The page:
Anyway. Roll on 24 hours. I’m writing this on a plane 2hr 25 to go. Far from the comfy journey I was hoping for I have managed to sleep a few times but getting comfy is tough as I have a lot of bruising going on and even with a lot of pain killers it’s impossible to get into a good position. Never mind. Did I mention – HOME IN 2hr 25!!!!

At this point I’d like to thank nurse Sam Browne, he went out of his way in what I’m sure was meant to be a busy day of calls to ensure he was with me at all point and kept in touch with Laura. Laura for being so understanding, she must have been, deservedly, petrified being 5000 miles from me 8 hour time difference and an 11 hour flight away. Last but not least the drs and nurses at Stanford University hospital who had to put up with me. I’m sure I would have been hard enough for them to understand without a swollen lip but they must have been really confused by my cockney sarcastic chat! Well done all.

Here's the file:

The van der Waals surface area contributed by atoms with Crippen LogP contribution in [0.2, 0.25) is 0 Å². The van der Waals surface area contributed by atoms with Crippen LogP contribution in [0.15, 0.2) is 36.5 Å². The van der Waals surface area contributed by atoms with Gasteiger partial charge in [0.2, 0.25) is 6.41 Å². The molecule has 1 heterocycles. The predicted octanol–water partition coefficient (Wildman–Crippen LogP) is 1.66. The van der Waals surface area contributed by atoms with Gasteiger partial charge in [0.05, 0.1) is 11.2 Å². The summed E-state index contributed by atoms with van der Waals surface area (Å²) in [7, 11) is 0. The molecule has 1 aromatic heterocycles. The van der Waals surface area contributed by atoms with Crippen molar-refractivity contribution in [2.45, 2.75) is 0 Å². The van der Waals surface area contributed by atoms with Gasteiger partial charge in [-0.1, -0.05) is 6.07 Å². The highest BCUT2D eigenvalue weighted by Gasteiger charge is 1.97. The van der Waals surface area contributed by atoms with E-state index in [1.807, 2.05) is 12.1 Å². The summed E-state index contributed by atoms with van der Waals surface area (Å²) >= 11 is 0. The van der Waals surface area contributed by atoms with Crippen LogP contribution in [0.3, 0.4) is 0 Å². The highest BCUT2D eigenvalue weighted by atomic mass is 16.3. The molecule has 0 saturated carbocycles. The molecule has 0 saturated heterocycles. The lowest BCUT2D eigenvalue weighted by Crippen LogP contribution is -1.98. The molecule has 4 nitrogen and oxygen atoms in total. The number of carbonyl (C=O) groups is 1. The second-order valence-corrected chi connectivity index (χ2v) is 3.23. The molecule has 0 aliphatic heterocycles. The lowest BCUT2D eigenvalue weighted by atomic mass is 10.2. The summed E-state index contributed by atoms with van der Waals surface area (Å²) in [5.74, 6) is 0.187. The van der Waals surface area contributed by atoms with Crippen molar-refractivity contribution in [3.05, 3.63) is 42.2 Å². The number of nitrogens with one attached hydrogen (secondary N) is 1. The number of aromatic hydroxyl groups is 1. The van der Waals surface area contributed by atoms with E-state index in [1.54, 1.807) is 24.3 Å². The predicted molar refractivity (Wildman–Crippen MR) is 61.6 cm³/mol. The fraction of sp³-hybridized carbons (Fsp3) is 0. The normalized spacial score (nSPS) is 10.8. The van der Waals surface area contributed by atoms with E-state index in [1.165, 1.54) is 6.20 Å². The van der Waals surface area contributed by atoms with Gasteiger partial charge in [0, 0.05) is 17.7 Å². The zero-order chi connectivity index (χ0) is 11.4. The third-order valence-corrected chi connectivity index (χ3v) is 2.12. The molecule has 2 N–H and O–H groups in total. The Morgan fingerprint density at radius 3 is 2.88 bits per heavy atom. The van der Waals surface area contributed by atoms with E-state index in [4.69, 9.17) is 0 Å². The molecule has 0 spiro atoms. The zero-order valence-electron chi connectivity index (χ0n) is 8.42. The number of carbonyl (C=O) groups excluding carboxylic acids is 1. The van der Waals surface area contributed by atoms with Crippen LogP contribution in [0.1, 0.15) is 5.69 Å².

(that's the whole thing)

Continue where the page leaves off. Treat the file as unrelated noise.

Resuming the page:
ababd304-10a4-42fc-b9e1-eb0a7c6f25a0Obv I’m going to have to take a rest for a few weeks now to allow my body to heal. I suspect it’s going to take a bit to get me back on the bike especially as I’m unclear as to what happened. Was it a hit and run (perfectly plausible), did I hit something in the road and tumble (possibly but hard to understand how my helmet cracked where it did), did I collapse (garmin didn’t show any big increase/drop in heart rate). Regardless of this I’m sure I will do at some point as we discuss these things in the office almost daily. What I will do is sign this blog off with the same headline as I stated.

WEAR A CYCLE HELMET.
LetsDoThis